“The financial industry continues to be a prime target given thesensitive nature of its data that is extremely valuable on the online black market. Cybercriminals are also capitalizing on new ways to exploit increasingly complex network environments in FSI anddeveloping new techniques to bypass security and evade detection,” said Rajesh Maurya, Regional Vice President, India & SAARC, Fortinet. “As the attacks grow in both number and complexity, financial services institutions will have to prepare to better detect and mitigate threats in order to protect their organization.”
Fortinet thus issues Top 5 Cybersecurity Threat Predictions for the financial services industry in 201
First is securing the cloud,According to Fortinet for years, the financial services industry has trailed behind other industries when it comes to moving data to the cloud. Information security concerns remain but recently there have been moves by large FSI organisations to public cloud service providers like AWS and Rackspace. Today’s public clouds offer scalability, flexibility, and reliability, while also allowing organizations to only pay for the services being used. All of these factors can lead to increased savings and organizational effectiveness, but as always, security needs to remain at top of mind.
As cloud adoption grows across the industry in 2017, organizations need to ensure the data being passed to the cloud is put through the same scrutiny as all other data. Visibility into that data needs to be maintained, and security policies and enforcement must be applied consistently regardless of the location of that data.It is expected to see cloud security solutions continue to evolve and make protection simpler and more effective.
Second is the Two-Factor Authentication (2FA). There were a number of large banks that experienced data breaches in 2016. In a few different cases, cybercriminals stole traditional login and password information to conduct fraudulent transactions, which damaged the business’ reputation.
To better combat this existing problem, Fortinet expects 2FA to come to the forefront as an additional layer of defence in 2017. 2FA combines passwords, which the user already knows, with another type of authentication that is connected to something the user has, for instance a One-Time PIN (OTP) sent to their mobile phone.
This solution keeps traditional login and security measures in place while giving customers (and financial organizations) stronger security when managing sensitive financial transactions.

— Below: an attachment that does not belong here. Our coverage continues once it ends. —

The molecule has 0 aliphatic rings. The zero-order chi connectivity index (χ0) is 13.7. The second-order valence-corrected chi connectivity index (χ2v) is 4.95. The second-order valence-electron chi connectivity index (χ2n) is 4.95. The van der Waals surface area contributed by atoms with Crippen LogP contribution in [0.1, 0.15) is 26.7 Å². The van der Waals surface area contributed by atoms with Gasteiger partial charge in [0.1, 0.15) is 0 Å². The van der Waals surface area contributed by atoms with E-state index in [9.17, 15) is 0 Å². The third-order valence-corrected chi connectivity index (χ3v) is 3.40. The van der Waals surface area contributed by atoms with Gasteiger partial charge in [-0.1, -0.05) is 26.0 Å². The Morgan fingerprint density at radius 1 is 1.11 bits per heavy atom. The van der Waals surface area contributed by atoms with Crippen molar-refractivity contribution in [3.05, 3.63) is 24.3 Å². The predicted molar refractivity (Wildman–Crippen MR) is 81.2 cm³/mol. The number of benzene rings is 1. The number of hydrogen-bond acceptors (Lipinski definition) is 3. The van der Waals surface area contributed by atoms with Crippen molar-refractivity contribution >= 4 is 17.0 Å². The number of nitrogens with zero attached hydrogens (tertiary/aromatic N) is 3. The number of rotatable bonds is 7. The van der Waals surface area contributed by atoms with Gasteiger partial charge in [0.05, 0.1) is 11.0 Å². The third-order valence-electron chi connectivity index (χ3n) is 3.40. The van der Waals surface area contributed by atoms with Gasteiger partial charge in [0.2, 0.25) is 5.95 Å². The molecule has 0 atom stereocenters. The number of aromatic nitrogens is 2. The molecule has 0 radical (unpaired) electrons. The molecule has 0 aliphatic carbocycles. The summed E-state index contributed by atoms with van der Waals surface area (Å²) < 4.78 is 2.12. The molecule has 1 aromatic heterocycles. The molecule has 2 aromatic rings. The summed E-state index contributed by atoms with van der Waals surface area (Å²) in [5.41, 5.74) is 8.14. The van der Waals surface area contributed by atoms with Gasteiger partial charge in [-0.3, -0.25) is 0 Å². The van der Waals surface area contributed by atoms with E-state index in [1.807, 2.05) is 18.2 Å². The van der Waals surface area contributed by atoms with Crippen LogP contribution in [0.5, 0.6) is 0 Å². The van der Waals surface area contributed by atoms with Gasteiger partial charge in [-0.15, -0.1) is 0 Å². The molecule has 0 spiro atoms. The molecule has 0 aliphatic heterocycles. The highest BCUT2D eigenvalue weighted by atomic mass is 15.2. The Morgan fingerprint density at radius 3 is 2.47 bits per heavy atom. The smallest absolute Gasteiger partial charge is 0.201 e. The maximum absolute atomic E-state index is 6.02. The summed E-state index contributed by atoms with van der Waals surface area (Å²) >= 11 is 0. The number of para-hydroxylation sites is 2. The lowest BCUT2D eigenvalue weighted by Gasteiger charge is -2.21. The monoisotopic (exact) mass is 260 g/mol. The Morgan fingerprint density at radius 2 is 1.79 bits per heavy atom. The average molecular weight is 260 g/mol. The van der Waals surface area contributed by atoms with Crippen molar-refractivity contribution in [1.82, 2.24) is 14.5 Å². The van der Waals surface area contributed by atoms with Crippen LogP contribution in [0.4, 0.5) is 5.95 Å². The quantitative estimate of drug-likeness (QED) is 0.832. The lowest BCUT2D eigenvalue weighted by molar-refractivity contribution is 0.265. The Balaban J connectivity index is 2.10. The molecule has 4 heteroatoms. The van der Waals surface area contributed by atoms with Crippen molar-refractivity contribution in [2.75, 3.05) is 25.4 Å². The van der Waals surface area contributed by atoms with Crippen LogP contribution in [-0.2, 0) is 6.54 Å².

Third is Securing the Internet of Things (IoT). The IoT’s prowess is impossible to ignore with 24 billion IoT devices expected to be installed across the world by 2020, according to Gartner. The insurance industry in particular is already relying on IoT to align driving behaviour with premium rates by leveraging data from in-vehicle telecommunication devices in some countries. The banking industry is also expected to improve the experience for retail customers with IoT initiatives like personalized customer rewards.
Regardless of how the data is being accessed and shared, it must be secured in order to protect customers. Fortinet expects financial services organizations to control network access, segment traffic, and invest in solutions that can help them manage the complex nature of today’s cybersecurity landscape.
Fourth is the involvement of The Government More and More. Cybersecurity will remain a focal point for government action in 2017, and organizations will need to be ready to meet these standards. With failure to adhere to regulations resulting in costly penalties and damaged reputations, financial services institutions will likely look to investing in additional cybersecurity solutions to meet these increasing demands.
Fifth as predicted-Smarter Attacks Will Call for Smarter Solutions. As cybersecurity solutions evolve, so too will the complexity of the attacks being developed. In 2017, financial services organizations should consider deploying a Security Fabric architecture that provides awareness and visibility into all security elements, integrates them into a single, operationalized defence and response system, and allows for centralized orchestration and automation through a single management platform. This Fabric should also provide open APIs (Application Program Interface) to enable seamless integration and intelligence sharing with other third-party network and security solutions.